The story so far: Allison is a bright, empathetic teenager recovering from an incident her doctor calls a ”brain hiccup.” Coming off the worst year of her life, Allison is looking forward to summer and a chance to start fresh. She’s just left her best friend, Gwen, who is distraught over a crummy ex-boyfriend, and now Allison is on her way back to Sears, where she’s midway through a shift in the women’s lingerie and swimwear department. The year is 1987.


Poor Gwen, she’s really taking this Andy thing pretty hard. I wish I could be more help, but it’s not like I’m an expert on romance. I’ve only been in a few relationships. The truth is I’ve never been what you call a ”social butterfly.” I didn’t go on my first date until halfway through 9th grade; didn’t have my first kiss until the end of that year. In the 7th and 8th grade, while my friends were at parties playing Spin the Bottle or Truth or Dare, I was home watching videos, making cookies, or reading the Narnia books. Not that I’m complaining. The time and energy it took was exhausting, especially while I was trying to keep up my grades and focus on soccer.

On my way back to Sears to resume the rest of my shift, I stop in front of a sunglasses kiosk and try on a pair of fake Ray-Bans. The vendor is a college guy, cute, with that pseudo-bohemian look that comes with the first taste of independence. He has a clock radio tuned to the local college station. The female DJ stumbles through her intro to the next song.

”WBWC, where we… uh, play all kinds… all of the music you want to hear. Coming up next is the latest from Echo and the Bunnymen. Ummm, just a… sec. Having trouble with the record sleeve… Okay! Here it is: Echo and the Bunnymen, The Game.’”

The song finally begins. I like it, bobbing my head to its moody rhythm.

”You like these guys?” College Vendor asks me.

”I, uh, yeah,” I reply. ”I mean, I only have Songs to Learn and Sing, but whatever I hear by them I like.”

”’The Killing Moon,’ now that’s a song.”

”I’m partial to Rescue.’”

”They’re touring soon.”

”Really? Maybe I’ll go see them.”

He stares at me.

”You look really good in those shades. But you probably look good in everything.”

Legendary_allison3He gives me a look of confidence. But it’s not about me, it’s all about him. He knows he’s hot, and he thinks that I think he’s hot, too. Actually, he is kind of hot, in a Andrew McCarthy kind of way, but his posturing reminds me of Sean, my ex-boyfriend. Sean and I went out when I was a freshman and he was a senior. We both played soccer, so we saw each other on the practice field almost every afternoon. I was a dumb 9th grader, wooed by his cute smile and the idea that he was more ”mature.”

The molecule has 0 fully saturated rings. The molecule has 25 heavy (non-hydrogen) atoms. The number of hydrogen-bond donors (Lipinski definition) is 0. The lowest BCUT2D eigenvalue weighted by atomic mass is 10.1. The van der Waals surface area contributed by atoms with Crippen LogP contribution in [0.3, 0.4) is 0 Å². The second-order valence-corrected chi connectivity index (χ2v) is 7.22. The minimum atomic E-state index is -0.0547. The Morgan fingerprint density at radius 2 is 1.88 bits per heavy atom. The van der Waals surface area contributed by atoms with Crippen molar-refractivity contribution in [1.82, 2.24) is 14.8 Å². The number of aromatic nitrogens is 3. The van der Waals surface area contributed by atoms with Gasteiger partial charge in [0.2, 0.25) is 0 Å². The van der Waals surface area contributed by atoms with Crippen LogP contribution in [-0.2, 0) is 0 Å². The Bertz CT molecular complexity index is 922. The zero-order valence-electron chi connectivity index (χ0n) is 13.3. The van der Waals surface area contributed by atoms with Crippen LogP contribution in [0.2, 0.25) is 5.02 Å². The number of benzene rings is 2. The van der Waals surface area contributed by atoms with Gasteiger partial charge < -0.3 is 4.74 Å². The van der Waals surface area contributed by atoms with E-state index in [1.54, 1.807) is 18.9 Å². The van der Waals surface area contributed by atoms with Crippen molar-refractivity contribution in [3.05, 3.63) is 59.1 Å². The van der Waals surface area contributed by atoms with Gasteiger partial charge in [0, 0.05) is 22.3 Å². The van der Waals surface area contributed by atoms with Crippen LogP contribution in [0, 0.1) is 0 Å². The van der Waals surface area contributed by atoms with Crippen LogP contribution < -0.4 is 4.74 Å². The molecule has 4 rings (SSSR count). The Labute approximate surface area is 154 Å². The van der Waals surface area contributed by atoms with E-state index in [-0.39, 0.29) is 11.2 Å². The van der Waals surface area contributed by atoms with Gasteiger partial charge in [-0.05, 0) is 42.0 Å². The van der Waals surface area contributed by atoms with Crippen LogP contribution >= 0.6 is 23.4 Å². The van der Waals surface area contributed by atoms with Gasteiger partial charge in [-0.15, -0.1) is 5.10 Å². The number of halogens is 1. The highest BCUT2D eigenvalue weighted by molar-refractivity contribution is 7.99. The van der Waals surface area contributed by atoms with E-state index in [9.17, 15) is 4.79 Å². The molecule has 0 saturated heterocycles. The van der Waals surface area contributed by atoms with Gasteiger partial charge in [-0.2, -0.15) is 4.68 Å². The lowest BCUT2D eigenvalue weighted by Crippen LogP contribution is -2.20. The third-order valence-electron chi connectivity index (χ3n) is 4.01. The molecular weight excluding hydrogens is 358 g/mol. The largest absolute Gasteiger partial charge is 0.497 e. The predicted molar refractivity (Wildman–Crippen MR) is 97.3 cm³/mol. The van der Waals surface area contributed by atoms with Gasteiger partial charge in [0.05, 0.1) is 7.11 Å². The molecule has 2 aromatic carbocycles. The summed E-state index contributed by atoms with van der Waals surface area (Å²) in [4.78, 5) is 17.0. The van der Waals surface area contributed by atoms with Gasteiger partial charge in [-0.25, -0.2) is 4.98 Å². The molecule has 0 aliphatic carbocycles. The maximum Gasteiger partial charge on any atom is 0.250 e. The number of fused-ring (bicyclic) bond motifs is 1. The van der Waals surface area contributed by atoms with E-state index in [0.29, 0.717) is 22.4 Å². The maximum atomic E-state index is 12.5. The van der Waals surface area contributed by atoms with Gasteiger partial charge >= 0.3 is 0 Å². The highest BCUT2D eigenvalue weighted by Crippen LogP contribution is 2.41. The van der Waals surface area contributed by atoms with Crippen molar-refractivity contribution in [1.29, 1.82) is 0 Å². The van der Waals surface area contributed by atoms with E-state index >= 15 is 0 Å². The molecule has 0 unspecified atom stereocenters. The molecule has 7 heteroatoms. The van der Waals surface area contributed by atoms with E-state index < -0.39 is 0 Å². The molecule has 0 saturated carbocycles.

It’s not like I had much guidance. My mom was caught up in her own problems, such as the impending dissolution of my parents’ marriage and overdue bills. Meanwhile, my older sister, Teri, was all about being the life of every party. She’s the real social butterfly of our family. When Sean crushed my heart, breaking up with me because I wouldn’t have sex with him, Gwen was the only one who knew.

Just the thought of Sean sours my mood on College Vendor here.

”You work at the mall?” he asks.

As if the memory of Sean isn’t enough, now he proves to be either unobservant or stupid. My Sears nametag is right above my left boob.

”Uh, yeah,” I reply. ”I work at Sears.” I return the fake Ray-Bans to where I found them.

”Oh, you don’t want those? Cause we give a mall employee discount.” He smiles again.

”I’m sixteen,” I tell College Vendor, turning to walk away.

”So?” he calls out.

Back at Sears, I check in with Maggie, my supervisor.

”Your sister called,” she says, as she flips through the latest catalog.